|This undamaged free-blown horn whimsy is colorless with maroon, blue, and yellow swirled stripes, flared rim, tightly spiraled stem and flanged mouth. United States, probably Pittsburgh area, 1870-1920. It measures 11 1/4 inches long and sold for $863 at Jeffrey S. Evans & Associates’ May 22, 2010 Early American Glass & Lighting auction.
Green, amber, cobalt blue or ruby red glass were seldom available to bottle and window glass workers. The more colorful whimsy items may have originated in larger glassworks that had several colors available.
The 19th century was the hey day for glasshouse whimsies, and it extended into the 20th century until machines finally took over production at all of the glass factories; when the machines took over, the glass was no longer accessible to the glass blowers, ending the practice.
Murschell says, “All glasshouse whimsies are one-of-a-kind and therefore should be judged on their own individual quality and beauty and not necessarily on their age. This is especially important with glass, because it is difficult to judge its age.”
American glass specialist Jeffrey S. Evans, board member of the Museum of American Glass in West Virginia and principle of Jeffrey S. Evans & Associates, says, “Pieces made from known objects can be dated by the time period of the object.” He adds, “Blown off-hand pieces are much more difficult to assign a date. One has to be familiar with the techniques employed to make the piece and the type of glass being used. Whimsies have been made as long as there have been glassmakers.”
However, there are some types of whimsies still being made today. “In today’s market pretty much any seemingly whimsical object it referred to as a whimsy,” says Evans.
Reproduction efforts are usually thick and clumsy. Modern art glass houses (like Murano) attempting to recreate the look of the 19th and early 20th century whimsies are usually marked. Evans advises, “One should have a good general knowledge of glass in order to avoid modern production pieces. While these are not a big problem at the moment, this is the type of thing that can begin coming out of China at any time.”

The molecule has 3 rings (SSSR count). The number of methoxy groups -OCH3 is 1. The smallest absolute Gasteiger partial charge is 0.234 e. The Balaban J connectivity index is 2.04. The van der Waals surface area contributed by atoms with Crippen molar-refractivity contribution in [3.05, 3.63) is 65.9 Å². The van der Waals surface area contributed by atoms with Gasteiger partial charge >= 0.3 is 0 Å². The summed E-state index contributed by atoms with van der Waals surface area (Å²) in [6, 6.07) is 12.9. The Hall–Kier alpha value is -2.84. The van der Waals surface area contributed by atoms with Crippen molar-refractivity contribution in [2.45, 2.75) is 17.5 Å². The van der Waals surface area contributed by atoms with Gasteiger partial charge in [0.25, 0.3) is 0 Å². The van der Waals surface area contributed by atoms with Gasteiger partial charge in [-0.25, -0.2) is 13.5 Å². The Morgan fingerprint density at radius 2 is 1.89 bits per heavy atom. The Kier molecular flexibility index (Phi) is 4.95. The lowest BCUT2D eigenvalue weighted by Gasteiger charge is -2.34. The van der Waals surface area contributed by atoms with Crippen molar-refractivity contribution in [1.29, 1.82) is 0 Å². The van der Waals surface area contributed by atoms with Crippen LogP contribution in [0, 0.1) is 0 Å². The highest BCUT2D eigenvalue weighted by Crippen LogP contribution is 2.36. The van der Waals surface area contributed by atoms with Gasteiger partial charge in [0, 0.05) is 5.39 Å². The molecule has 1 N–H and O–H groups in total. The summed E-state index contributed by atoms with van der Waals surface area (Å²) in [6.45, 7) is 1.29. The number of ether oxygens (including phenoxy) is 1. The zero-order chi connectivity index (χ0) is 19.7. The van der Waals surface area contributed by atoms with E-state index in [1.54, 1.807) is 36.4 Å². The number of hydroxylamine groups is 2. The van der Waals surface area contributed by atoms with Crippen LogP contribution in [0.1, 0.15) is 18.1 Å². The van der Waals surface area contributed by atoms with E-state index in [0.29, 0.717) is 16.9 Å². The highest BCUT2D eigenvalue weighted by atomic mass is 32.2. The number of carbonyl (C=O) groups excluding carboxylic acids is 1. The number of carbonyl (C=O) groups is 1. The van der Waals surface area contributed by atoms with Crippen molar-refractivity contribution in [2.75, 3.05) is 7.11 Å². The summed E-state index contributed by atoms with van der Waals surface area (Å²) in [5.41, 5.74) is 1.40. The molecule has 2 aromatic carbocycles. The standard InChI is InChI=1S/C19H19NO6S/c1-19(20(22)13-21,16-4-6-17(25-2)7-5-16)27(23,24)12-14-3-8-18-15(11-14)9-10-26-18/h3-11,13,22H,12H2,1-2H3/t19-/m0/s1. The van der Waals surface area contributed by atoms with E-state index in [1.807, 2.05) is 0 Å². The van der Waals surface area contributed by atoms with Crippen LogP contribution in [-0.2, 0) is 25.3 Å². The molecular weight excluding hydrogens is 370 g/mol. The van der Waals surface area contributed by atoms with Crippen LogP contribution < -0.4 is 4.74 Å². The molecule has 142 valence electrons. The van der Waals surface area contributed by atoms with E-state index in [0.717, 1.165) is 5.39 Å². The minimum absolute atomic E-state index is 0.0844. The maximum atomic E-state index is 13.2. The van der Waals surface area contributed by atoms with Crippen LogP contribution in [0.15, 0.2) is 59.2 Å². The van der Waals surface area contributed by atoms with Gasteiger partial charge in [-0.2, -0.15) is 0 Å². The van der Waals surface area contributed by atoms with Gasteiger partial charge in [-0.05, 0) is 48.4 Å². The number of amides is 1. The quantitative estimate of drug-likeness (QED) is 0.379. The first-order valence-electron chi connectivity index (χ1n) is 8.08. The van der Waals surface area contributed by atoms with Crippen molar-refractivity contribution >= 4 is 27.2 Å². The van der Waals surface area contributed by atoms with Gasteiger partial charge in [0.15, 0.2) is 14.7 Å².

When asked how to tell a whimsy from a production piece, Evans replied, “True whimsies are objects that are produced by manipulating previously established utilitarian forms into a totally different article. Whimsies can still serve a useful purpose, or they can be strictly decorative in nature.”
|Glasshouse whimsy resources:
“Glasshouse Whimsies: An Enhanced Reference” (1989) is a helpful guide to collecting glasshouse whimsies.
View examples for sale and learn more about this unique art glass at The Whimsey Club, a group and website whose purpose is to share information about whimsies and to promote whimsy collecting.
Contact glass expert Dale Murschell, who was an instrumental resource writing this article.
Evans continues, “Many times pieces, such as powder-horn form bottles, were actual production pieces that were being sold as novelty containers. When these were made from colorful decorated glass and raised on a standard or foot, they were often sold as mantle decorations. So technically these objects are not whimsies – although they are certainly whimsical.”
Many whimsies are bought and sold at antique bottle shows, with some appearing at glass shows and auctions. Evans, whose Mount Crawford, Va., firm sells approximately 50 to 100 whimsies per year through its glass and lighting sales, says bottles and/or fruit jars made into hats or other forms see the most interest at auction. The most extraordinary piece he has sold is a pressed Greentown Holly Amber pattern shelf support or hat stand made by joining two compote bases top-to-top. The 9-inch-high piece brought a remarkable $8,250 (including 10 percent buyer’s premium) in a Jan. 26-27, 2007 glass auction.
Evans advises, “A general collector should collect whimsies for fun and not investment.” And, just like any other collectible venture, the buyer needs to be educated on the subject. He says most whimsies are fairly inexpensive and trade for less than $200. But there are some extreme examples: He says, “Whimsies that were produced from American historical flasks would probably fetch in excess of $100,000 if one ever came on the market.”
From witch balls to top hats, gavels to cigarette holders, whimsies are representations of glass artisans’ skills and imaginations in solid form.
Karen Knapstein is online editor for AntiqueTrader.com. A lifelong collector and student of antiques, she lives in Wisconsin with her husband, Joe, and daughter, Faye. She can be reached at firstname.lastname@example.org